|2016 Nike Air Mag Back-to-the Future|
Who can blame secular news media for highlighting such Christian (I use the term loosely) shenanigans? On preachers and their pricey sneakers: "Like pop idols hoisted for worship, these pastors aspire toward casual majesty and achieve prefabricated fabulousness."
Other articles of note:
"Secular government is breaking its promise of liberty, and the American church is breaking its promise of virtue." (David French, on "Two Painful Truths")
On the example of Augustine: "Augustine had the wisdom to discern sound doctrine, the courage to defend it, and the pastoral love to demand it from his people." (Brian Litfin, on "Why We Need More Pastors Like Augustine")
Reflecting on socialism. "When Fidel Castro and the socialists took power of Cuba in 1959, they quickly expropriated (stole) and nationalized farms, land and businesses in the name of social justice. These actions were intended to 'level the playing field' and spread the wealth of land and business owners to those who were not as privileged. Despite these seemingly noble intentions, this tyranny for the oppressed had catastrophic results for all. Dissenters were routinely rounded up and executed on the orders of militant revolutionary, Che Guevara." (Tami Gomez, on a portrait of socialist Cuba)
God created humans with his touch. But... "We’ve sexualised or trivialised touch so much in our modern world. And touch – or lack of it – is a symptom of that most modern of malaise, loneliness. Loneliness is the new normal for vast swathes of our western world." (Stephen McAlpine, on "Touch")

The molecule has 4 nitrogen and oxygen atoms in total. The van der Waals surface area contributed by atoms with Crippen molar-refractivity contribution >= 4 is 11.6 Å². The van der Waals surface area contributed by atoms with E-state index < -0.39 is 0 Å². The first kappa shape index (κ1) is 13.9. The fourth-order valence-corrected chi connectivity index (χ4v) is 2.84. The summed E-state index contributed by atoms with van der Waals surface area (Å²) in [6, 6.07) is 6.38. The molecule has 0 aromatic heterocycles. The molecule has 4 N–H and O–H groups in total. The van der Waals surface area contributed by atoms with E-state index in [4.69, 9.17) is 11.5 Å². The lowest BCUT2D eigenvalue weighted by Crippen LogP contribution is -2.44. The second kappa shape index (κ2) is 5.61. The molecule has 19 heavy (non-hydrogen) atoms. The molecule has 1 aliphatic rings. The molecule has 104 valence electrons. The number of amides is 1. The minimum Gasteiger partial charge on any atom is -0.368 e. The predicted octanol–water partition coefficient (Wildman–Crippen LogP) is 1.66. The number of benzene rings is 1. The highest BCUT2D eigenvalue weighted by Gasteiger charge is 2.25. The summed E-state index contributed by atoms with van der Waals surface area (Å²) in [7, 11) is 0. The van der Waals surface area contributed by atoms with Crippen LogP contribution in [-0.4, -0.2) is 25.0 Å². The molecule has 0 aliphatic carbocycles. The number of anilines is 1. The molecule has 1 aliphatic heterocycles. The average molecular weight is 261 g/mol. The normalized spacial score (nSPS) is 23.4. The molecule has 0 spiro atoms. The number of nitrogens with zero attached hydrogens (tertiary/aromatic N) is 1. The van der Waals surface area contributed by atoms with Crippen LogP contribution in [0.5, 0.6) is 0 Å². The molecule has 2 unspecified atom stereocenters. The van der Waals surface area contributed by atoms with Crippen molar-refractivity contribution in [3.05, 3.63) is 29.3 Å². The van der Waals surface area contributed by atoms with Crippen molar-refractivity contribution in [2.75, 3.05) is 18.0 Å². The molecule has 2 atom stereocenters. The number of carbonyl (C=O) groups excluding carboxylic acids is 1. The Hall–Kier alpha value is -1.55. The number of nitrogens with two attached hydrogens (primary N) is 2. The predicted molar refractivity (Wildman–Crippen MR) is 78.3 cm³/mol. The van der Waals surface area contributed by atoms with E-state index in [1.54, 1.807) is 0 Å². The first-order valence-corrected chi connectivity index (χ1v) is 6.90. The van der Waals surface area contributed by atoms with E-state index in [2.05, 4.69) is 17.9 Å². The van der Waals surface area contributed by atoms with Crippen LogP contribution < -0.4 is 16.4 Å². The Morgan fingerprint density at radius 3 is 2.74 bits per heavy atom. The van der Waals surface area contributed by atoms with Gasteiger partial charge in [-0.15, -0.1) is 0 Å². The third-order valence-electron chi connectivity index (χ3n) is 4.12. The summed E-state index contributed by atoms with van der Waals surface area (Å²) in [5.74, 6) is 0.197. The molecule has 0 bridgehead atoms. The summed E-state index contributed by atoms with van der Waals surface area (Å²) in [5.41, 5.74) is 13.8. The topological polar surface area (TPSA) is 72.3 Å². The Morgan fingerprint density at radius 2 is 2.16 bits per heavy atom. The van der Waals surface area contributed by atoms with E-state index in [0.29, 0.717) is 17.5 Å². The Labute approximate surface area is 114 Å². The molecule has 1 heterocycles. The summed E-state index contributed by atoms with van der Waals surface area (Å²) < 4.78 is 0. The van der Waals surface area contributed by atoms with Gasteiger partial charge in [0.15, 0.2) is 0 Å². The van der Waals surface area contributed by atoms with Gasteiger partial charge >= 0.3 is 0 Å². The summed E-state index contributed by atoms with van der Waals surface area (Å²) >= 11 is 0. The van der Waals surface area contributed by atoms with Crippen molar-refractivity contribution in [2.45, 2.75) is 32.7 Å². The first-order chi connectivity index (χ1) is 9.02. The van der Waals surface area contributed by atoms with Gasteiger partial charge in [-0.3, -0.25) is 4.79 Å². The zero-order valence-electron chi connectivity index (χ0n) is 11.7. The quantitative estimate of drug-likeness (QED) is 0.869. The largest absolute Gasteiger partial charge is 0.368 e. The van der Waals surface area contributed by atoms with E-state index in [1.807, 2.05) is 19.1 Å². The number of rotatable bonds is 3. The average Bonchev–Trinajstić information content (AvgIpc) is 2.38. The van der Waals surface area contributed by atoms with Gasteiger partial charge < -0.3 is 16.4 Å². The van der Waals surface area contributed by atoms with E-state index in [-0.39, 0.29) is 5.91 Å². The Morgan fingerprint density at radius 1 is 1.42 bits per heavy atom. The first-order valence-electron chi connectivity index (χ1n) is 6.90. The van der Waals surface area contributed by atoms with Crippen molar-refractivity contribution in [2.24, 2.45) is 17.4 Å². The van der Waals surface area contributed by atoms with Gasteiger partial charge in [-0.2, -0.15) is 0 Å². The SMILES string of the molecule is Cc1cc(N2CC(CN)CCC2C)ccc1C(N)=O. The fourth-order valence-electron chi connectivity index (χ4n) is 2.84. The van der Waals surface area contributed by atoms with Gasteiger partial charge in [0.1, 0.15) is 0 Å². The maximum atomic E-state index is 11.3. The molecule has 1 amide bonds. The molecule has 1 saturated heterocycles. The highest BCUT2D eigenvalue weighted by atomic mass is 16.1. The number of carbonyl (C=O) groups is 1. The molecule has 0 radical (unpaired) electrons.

|Detail, Creation of Adam, Sistine Chapel|
My current reading: I've just finished Carl Henry's classic, The Uneasy Conscience of Modern Fundamentalism, written in 1947. Still amazingly relevant. He makes an excellent, and biblical, case for our social involvement in the life, ethics, culture, and well-being of our nation. And I'm currently working my way through T. S. Eliot's Christianity and Culture, originally written in 1939. He sees the inseparable connection between values, culture, and economics, and that secular governments will take to themselves increasing moral authority. Christianity ultimately is the only answer to totalitarian governments. The lessons of Hitler and Stalin are very applicable today, but not perhaps in the way many people think.
Current audiobook: Listening to A Place of Healing: Wrestling with the Mysteries of Suffering, Pain, and God's Sovereignty, by Joni Eareckson Tada (David C. Cook, 2010). I am listening to the version from ChristianAudio.com, read by Joni herself.
Fountain pen of the week: a 1928 Parker Duofold "Big Red", one of the oldest pens in my collection. You can read more about this prized model here.
Final quote. "The Bible is a book that speaks of nothing so much as God’s clear and open trustworthiness in the matter of his gracious and merciful dealings with humanity. Thus, it was inevitable that a movement which took God’s grace so seriously [the Reformation] inevitably placed Christ and the Bible at the center of its reforming program, and underscored the fact that God does not just save, but gives us firm and secure grounds for knowing that he has so acted: the sacred history, the life and work of Jesus Christ, and the inspired Bible which is the means by which, humanly speaking, we come to know and understand these things." (Carl Trueman, Reformation: Yesterday, Today and Tomorrow)
In "this week" I post some of the things I'm reading and thinking about, usually once a week. To receive my posts by email you may subscribe above, just below my profile.